I know a fair bit about fonts and type design, having worked in publishing for a dozen years or so, but I don’t particularly see why you can’t write a book in Optima if you want to. After all, it’s your book. I’m fond of fonts, in fact, and recently spent a delightful afternoon listening to a talk by a New York type designer. But because I work with scholarly journals, not art books or any of those sorts of things, my main interests are readability, economy (i.e., fitting in more words per page while maintaining good readability) and invisibility of design (i.e., readers don’t notice the design, just say “Gosh, what a nice clear easy-to-read page this is!”), rather than, say, cutting-edge innovativeness (which in my experience often = obtrusive design that elbows its way in front of the content).

    Which is interesting because I am of all things not a “visual thinker” — I am incapable of picturing things in my head at all.

    I am also into paper and pens (specifically, Staedtler Tri-plus fineliners), though less so than in my younger, pre-computer days…

  36. Caryn Caldwell on #

    Wow. An entire documentary about Helvetica. I have to agree that it doesn’t sound very scintillating to me either. As for fonts to write in, sometimes if I’m stuck I’ll play around and find something new. That can help me see things differently. There are more effective tricks, though.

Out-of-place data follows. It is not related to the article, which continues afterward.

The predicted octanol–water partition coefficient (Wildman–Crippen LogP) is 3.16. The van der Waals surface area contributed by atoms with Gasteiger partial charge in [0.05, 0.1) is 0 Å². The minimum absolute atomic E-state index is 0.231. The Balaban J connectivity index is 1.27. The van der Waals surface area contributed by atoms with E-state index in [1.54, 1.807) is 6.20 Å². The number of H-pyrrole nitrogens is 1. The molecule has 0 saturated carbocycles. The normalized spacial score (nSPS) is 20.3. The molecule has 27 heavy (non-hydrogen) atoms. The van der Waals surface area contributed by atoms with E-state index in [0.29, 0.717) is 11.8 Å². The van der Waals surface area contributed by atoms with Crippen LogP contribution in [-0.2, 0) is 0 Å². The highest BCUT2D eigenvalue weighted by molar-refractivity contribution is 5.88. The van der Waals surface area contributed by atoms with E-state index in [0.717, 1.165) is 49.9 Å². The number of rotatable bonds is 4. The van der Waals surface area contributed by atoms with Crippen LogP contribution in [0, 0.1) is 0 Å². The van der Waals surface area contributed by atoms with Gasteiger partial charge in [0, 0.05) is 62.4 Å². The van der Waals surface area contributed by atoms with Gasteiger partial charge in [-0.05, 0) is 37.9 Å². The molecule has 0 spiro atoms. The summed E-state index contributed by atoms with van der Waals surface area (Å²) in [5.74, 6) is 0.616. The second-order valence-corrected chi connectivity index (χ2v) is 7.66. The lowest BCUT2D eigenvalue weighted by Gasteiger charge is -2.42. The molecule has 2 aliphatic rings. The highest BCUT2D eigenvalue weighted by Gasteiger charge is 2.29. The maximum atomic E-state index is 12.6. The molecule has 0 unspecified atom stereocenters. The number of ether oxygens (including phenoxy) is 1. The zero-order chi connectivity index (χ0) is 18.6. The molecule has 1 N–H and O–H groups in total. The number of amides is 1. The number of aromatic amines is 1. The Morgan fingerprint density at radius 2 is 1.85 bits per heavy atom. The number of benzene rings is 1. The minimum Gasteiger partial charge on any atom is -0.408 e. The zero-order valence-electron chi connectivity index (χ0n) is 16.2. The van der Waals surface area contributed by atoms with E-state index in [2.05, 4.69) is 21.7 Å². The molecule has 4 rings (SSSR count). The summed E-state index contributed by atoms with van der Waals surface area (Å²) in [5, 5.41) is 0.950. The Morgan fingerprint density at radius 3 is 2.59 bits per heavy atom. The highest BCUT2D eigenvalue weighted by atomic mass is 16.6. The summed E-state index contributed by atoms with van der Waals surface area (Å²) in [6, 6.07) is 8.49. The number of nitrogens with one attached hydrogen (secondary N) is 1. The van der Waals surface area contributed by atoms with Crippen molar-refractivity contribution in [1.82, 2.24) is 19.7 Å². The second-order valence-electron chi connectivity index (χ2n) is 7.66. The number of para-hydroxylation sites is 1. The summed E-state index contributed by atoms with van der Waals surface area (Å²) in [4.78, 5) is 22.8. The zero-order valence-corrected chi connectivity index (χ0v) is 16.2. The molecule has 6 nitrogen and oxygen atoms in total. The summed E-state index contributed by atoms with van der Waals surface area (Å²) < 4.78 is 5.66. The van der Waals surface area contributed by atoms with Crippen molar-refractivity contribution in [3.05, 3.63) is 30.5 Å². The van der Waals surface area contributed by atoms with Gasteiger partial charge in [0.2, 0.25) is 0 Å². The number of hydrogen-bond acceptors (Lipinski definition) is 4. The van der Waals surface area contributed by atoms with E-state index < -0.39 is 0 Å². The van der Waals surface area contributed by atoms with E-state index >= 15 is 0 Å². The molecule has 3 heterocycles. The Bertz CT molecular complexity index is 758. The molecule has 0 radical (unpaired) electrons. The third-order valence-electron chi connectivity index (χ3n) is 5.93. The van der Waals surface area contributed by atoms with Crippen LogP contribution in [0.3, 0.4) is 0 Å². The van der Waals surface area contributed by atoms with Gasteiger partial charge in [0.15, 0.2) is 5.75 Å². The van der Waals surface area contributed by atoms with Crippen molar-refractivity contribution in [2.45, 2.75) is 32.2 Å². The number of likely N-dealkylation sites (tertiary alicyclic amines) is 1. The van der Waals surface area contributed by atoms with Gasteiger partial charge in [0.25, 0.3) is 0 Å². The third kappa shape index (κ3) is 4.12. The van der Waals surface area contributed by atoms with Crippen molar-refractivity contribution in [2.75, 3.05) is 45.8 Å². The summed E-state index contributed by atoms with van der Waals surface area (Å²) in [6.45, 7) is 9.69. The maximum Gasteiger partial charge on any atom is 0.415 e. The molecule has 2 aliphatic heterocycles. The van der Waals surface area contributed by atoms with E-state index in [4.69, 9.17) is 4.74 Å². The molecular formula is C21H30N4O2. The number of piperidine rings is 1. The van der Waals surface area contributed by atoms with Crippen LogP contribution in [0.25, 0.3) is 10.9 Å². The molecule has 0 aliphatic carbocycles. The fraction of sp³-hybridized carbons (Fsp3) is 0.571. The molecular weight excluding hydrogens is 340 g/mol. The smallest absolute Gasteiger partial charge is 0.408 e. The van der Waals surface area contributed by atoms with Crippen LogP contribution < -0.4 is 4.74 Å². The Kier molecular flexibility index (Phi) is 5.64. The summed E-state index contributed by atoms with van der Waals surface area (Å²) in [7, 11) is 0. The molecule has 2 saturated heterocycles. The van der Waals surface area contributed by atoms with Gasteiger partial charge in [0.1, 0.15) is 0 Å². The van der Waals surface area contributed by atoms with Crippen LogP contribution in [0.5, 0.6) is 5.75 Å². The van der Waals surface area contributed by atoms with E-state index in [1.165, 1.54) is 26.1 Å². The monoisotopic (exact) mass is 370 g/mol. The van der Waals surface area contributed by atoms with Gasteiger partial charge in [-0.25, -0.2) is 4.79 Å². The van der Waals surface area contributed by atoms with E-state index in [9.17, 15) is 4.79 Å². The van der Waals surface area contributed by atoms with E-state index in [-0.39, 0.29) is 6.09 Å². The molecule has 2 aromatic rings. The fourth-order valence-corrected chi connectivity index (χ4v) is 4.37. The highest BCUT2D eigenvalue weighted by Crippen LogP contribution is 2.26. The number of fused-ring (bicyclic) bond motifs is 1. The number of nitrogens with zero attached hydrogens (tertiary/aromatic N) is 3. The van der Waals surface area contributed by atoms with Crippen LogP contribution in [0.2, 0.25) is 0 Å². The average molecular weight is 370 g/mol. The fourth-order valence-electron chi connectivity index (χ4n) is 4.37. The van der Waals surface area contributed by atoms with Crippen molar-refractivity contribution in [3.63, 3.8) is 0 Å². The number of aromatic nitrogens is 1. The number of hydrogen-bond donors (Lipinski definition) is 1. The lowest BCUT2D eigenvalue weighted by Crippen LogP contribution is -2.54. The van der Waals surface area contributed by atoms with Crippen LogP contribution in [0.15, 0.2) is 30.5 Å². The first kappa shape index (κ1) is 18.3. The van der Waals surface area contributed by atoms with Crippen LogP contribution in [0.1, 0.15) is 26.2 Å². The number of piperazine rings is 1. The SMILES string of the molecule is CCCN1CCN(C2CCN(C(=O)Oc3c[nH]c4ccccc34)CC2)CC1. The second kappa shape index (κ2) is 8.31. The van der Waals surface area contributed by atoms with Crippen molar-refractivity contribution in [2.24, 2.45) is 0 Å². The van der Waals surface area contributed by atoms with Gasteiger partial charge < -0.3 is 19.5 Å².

37. Cameron on #

    If you care about what you write, you should care about typefaces. (By the way, font is a specific set of a typeface, i.e, Helvetica is a typeface, Helvetica Bold is a font.)

    I care about typefaces not only because I’m a visual person, but because every single person who reads what I write has to digest that information visually (excepting screen readers or reading aloud).

    It wouldn’t take an enormous amount of time to research basic typography. I would have thought writers would be interested in typography since your work depends on it.

    In fact, there is probably no more important human innovation that contributes to writing than typography. A good typeface is legible, and without typography, your book would be pages upon pages of hard-to-read gibberish.

    Also, Optima is a fine humanist typeface designed by Hermann Zapf in the 50s. It was meant to be a compromise between rigid modern san-serifs like Futura and serifs like Times. I imagine a book set in Optima would be pleasant to read.

  38. Criss on #

    (excepting screen readers or reading aloud).

    I think this is precisely Justine’s point. What I took from this post is that when she writes on her computer screen, which will be read primarily by her, she doesn’t care what font she uses. Some of us waste time picking a pretty (yet still readable) font, instead of using that time to actually write in the font.

    When the work is published, of course the font is important. That’s why professionals who work at the publisher’s make those decisions. (Actually, I don’t know for sure, since I haven’t sold any books yet, but I doubt they tell the author, “Hey, here, pick a font!”)

  39. Justine on #

    Criss: Absolutely. I have never been asked to pick a font. The design of my books is handled by the design department. I don’t design the covers either. Though I sometimes get asked what I think. All the writer has control over at the big presses is the words they write. Often they don’t even get to pick the title.